4. Photo of part of the Sterkspruit Complex at Glengarry. The Sterkspruit River runs from right to left in the centre of the photo, with volcanic (black) and sedimentary (white) rocks exposed in the valley walls and layered lava forming hilltop plateaus.
5. Photo showing poorly sorted, polymict coarse lapilli tuff typical of the Sterkspruit Complex at Glengarry.
This PhD project dovetails neatly with studies of volcanoes in Antarctica by members of the University of Otago Geology Department, including the PhD work of Pierre-Simon Ross and the MSc work of Simone Hood Hills and Gillian Lockett. As well as Antarctica and South Africa, volcanology at Otago has involved work on ancient and active volcanoes in New Zealand, Hungary, USA, the Canary Islands, and Germany.
I am grateful to the landowners of the Barkley East district for permission to access the field area, and for the hospitality we enjoyed there. Sarah Sharp's cheerful field assistance is much appreciated. My participation in this study has been supported by Fulbright New Zealand, the NSF, the School of Ocean & Earth Science & Technology at the University of Hawaii and the University of Otago.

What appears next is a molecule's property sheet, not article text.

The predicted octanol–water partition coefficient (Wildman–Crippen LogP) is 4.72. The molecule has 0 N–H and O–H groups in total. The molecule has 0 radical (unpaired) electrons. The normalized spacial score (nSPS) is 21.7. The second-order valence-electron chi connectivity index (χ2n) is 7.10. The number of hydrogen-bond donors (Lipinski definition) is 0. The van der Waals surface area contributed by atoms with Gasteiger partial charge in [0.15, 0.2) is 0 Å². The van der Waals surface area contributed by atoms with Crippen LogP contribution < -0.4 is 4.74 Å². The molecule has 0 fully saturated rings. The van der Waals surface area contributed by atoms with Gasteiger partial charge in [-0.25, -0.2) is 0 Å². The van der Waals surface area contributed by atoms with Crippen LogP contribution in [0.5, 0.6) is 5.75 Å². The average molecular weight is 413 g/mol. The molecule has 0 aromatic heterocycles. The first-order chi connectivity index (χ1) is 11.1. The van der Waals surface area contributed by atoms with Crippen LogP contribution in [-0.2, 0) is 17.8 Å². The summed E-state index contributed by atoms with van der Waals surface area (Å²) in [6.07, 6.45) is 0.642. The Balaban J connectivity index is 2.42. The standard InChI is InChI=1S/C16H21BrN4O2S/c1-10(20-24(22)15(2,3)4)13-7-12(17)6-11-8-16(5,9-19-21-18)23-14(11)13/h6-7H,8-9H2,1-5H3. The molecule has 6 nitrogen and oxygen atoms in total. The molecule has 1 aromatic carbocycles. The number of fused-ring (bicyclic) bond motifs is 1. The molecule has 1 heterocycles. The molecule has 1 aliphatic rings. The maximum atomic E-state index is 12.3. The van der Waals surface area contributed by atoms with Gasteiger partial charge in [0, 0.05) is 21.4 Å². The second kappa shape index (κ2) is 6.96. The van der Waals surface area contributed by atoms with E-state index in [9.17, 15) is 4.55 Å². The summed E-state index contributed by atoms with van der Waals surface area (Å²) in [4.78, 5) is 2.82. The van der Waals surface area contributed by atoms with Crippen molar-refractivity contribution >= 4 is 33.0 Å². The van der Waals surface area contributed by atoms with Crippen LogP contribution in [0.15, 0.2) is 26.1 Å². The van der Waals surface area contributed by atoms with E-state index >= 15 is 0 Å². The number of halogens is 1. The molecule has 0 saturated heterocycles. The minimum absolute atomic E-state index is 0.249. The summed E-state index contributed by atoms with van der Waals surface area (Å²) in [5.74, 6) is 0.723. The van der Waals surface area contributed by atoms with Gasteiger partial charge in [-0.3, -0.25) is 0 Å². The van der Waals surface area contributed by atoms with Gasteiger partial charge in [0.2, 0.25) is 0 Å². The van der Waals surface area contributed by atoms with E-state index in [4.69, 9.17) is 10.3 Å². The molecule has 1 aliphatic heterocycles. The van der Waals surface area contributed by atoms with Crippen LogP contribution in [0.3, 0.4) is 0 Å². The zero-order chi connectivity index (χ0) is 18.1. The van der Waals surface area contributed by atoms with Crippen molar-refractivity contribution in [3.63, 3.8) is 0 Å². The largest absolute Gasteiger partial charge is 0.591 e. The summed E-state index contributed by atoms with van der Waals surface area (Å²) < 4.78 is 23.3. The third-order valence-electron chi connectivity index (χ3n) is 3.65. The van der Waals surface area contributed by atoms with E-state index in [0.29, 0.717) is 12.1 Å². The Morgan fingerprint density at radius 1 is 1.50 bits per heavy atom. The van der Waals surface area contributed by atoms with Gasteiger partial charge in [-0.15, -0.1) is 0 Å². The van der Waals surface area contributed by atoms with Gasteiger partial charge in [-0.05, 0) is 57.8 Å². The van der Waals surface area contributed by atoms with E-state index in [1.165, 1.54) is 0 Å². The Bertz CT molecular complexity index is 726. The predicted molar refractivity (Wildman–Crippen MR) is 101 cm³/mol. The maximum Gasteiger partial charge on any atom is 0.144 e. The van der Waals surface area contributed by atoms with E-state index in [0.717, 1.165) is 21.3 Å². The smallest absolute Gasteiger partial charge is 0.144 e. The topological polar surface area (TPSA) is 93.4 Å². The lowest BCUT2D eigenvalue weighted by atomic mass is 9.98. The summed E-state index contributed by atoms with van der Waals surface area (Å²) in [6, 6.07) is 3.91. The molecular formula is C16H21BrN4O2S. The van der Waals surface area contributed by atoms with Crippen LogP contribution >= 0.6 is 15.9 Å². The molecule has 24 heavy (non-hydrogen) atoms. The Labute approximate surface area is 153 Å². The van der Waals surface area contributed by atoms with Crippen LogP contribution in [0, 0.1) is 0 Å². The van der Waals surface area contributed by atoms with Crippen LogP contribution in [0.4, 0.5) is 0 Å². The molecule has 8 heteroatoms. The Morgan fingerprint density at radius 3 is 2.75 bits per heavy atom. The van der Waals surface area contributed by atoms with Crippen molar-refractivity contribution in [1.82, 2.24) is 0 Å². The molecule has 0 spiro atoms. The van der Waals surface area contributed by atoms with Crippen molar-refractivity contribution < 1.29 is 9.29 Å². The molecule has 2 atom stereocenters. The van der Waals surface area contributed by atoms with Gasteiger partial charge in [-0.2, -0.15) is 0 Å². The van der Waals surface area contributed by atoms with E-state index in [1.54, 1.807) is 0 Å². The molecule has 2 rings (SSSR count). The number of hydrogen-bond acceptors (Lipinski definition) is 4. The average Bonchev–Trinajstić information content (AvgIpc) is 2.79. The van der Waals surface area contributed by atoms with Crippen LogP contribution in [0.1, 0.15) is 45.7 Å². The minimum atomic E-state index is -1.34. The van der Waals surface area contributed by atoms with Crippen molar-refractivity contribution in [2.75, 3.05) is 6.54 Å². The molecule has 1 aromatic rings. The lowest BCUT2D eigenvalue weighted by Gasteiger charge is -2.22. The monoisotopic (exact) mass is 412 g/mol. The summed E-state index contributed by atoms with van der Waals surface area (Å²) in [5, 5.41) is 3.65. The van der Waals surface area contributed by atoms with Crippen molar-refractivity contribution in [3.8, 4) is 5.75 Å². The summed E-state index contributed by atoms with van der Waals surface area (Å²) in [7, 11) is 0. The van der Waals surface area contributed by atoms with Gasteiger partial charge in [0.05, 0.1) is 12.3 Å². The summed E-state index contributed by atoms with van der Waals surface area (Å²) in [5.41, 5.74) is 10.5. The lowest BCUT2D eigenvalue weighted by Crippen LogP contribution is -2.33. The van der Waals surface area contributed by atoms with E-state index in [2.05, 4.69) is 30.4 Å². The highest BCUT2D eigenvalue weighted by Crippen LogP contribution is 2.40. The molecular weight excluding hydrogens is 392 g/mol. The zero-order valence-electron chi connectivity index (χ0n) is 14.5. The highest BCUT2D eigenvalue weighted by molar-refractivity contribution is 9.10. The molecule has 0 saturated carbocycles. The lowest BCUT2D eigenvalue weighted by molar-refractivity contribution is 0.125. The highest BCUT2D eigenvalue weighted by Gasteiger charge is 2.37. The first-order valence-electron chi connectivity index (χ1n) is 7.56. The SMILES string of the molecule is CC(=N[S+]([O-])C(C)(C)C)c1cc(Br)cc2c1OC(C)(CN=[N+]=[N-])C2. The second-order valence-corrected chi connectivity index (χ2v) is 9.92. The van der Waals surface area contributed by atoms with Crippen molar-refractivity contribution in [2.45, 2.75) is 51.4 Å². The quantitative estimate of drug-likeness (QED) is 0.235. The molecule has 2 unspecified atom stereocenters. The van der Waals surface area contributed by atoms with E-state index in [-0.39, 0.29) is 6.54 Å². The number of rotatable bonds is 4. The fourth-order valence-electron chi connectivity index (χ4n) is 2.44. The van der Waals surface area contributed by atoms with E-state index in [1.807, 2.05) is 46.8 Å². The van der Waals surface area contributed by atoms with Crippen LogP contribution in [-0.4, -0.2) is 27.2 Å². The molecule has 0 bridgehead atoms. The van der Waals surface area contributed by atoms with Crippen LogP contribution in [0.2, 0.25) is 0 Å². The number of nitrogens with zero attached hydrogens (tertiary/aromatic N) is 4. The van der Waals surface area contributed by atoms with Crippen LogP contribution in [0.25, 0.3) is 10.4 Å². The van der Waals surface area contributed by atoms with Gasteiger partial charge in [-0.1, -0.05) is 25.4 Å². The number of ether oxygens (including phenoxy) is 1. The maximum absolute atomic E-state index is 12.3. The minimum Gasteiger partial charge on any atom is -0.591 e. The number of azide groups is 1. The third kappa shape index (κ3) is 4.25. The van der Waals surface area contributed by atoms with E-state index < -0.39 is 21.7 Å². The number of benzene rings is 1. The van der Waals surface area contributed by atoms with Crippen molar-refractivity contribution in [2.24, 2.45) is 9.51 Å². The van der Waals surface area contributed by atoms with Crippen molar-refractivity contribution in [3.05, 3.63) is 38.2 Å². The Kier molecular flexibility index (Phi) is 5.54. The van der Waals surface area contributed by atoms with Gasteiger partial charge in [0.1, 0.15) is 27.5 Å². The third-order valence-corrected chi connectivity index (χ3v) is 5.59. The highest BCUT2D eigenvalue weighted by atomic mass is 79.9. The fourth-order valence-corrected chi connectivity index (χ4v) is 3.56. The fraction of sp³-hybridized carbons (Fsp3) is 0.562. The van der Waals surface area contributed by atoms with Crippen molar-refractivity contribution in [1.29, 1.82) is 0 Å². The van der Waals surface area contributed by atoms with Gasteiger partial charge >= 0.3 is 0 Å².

- McClintock, M. and White, J.D.L., 2005. Large phreatomagmatic vent complex at Coombs Hills, Antarctica: Wet, explosive initiation of flood basalt volcanism in the Ferrar-Karoo LIP. Bulletin of Volcanology. DOI: 10.1007/s00445-005-0001-1
- Ross, P.S., Peate, I.U., McClintock, M.K., Xu, Y.G., Skilling, I.P., White, J.D.L. and Houghton, B.F., 2005. Mafic volcaniclastic deposits in flood basalt provinces: A review. Journal of Volcanology and Geothermal Research, 145(3-4): 281-314.